Memo to Apple: Please Update the Mac mini

October 28th, 2008

Appearing only a few months after Apple claimed it wouldn’t enter the low-cost PC segment, the Mac mini has been an unheralded hero to many of you. It is used for everything from serving up Web pages to point-of-sale and front office applications, but Apple continues to pretend it doesn’t exist.

The visual appeal is striking. Some call it half a cube, since its square shape is reminiscent of the failed, overpriced Mac that appeared with great flourish some years back. Debuting at $499 for the entry-level model (it’s now $599), it was a perfectly afforddable way for Windows switchers to move to the Mac and keep their existing monitors and input devices.

All right, a Mac mini isn’t terribly powerful at computing tasks. Today’s version features an older-generation Intel Core 2 Duo processor rated at either 1.83 or 2GHz. Graphics are provided by the pokey Intel GMA 950 graphics processor, which shares 64MB of system RAM. To be fair, that’s enough for display of the high definition movies you download from iTunes, but when it comes to games, don’t even think about it.

Then again, it’s no worse than the cheap PC boxes that are still available at discount stores, such as Wal-Mart, and it’s fine for routine computing tasks, such as email, Internet browsing and word processing. Indeed, if you’re upgrading from an older Power Mac G4, you might see a significant performance boost. That happens to be true for a long-time client who bought a Mac mini a while back. He uses it for the simple stuff, and he was simply delighted.

It’s not certain just how many minis are sold nowadays. Apple conceals the numbers in its overall desktop sales figures. I would guess that revenue is high enough to keep the product in production, but not enough to warrant any special promotional campaign. And that’s unfortunate.

Now I don’t think Apple is necessarily insensitive to economic concerns, and the fact that lots of potential customers simply don’t have the spare cash to buy an iMac or new MacBook, even the white version of the latter at $999. It also makes perfect sense to me that many of you don’t want to pay for a display, keyboard and mouse when the ones you have at hand are perfectly serviceable.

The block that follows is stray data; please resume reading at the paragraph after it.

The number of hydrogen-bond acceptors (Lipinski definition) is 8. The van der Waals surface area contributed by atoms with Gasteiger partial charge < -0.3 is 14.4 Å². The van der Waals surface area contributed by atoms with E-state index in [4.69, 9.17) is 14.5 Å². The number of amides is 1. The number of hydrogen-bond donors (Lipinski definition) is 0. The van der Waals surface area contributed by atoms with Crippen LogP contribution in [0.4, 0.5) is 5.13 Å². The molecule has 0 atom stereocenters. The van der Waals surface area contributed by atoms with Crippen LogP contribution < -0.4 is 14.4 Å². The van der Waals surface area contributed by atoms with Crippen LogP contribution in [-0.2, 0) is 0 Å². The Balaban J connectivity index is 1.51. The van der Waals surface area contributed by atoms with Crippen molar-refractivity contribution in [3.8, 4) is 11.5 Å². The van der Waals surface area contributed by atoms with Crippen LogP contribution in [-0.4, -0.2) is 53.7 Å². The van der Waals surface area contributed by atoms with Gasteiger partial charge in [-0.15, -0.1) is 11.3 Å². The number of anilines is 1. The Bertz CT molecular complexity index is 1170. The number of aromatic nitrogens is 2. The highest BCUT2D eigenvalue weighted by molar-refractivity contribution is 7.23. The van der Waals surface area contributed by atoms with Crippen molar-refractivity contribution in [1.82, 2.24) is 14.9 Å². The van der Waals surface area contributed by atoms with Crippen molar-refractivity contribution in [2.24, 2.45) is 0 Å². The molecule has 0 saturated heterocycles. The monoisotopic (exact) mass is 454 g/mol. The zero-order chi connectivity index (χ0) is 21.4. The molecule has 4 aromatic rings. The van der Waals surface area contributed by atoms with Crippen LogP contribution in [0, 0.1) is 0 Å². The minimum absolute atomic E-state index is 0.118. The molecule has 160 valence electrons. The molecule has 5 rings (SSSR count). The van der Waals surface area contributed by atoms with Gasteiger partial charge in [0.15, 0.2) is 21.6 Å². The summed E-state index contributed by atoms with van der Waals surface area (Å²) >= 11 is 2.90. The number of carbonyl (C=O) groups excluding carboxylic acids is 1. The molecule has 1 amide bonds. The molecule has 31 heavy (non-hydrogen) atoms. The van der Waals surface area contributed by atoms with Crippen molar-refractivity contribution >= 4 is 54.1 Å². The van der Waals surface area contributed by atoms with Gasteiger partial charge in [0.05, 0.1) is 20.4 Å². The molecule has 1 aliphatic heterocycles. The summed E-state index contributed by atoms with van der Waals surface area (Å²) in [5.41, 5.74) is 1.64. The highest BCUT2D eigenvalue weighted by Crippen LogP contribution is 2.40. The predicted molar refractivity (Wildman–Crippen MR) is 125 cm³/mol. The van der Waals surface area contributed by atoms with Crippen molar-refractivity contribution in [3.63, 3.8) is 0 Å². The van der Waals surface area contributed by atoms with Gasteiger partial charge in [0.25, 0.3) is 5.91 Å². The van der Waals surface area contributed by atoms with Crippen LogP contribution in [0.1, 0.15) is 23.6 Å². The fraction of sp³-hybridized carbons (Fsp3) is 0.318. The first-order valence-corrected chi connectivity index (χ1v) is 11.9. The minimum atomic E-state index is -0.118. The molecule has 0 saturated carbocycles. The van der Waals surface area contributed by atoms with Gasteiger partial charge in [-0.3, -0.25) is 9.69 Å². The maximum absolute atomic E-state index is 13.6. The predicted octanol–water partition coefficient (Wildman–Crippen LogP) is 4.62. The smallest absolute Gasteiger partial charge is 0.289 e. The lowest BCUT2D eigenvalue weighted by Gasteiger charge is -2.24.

Besides, I don’t think it would cost a whole lot to upgrade the internal workings on the Mac mini, particularly since it uses mostly note-book parts similar to those in the MacBook. So I wouldn’t think it would present a difficult problem to incorporate the new NVIDIA-based parts, which includes the sparkling NVIDIA GeForce 9400M graphics chip.

At the same time, maybe it would be a good opportunity for Apple to address a significant design shortcoming of the Mac mini. You see, you need a putty knife or similar implement to open the case when you want to upgrade RAM or replace the hard drive. The people who devised that absurd scheme ought to be tarred and feathered, and go down in infamy in the same fashion as the folks who conceived the RAM upgrade technique for the Quadra 800 and similar models back in the 1990s.

While I realize Apple has a penchant for closed designs on the iPod and iPhone, such a strategy makes no sense whatever on a personal computer. More to the point, putting, say, four tiny screws at the bottom of the Mac mini’s case, the better to remove the cover for internal expansion, shouldn’t seriously hamper its elegant looks. Apple has already considered easy upgrade possibilities for the new MacBooks, so why not the mini?

It might also make sense to see just how far they can take this product, and spend a few dollars to let people know that it really exists. Yes, you might see them at an Apple Store, or online, but how many third-party dealers get much mini traffic?

Just recently, for example, I had a client’s computer under repair at a nearby shop. The dealer has refashioned his operation to more closely resemble an Apple Store, and he had a fairly decent stock of the current models. Except for the mini.

When the repair estimate turned out to be somewhat prohibitive, I suggest the client get a mini, since he was on the budget. The dealer, however, had none in stock, and the expected shipment of new stock from Apple had been unfortunately delayed, and delayed yet again.

Now if published reports are correct, Apple may be running out of supplies of the mini in anticipation of a forthcoming upgrade. Maybe it’ll come by the time you read this article, along with the expected refresh for the iMac.

If, however, Apple chooses to bury the Mac mini, I would hope that they would, at the same time, release a suitable successor. It would be a huge mistake to just give up on the concept of an super-affordable Mac. At least that’s my not-so-humble opinion.

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9 Responses to “Memo to Apple: Please Update the Mac mini”

  1. AdamC says: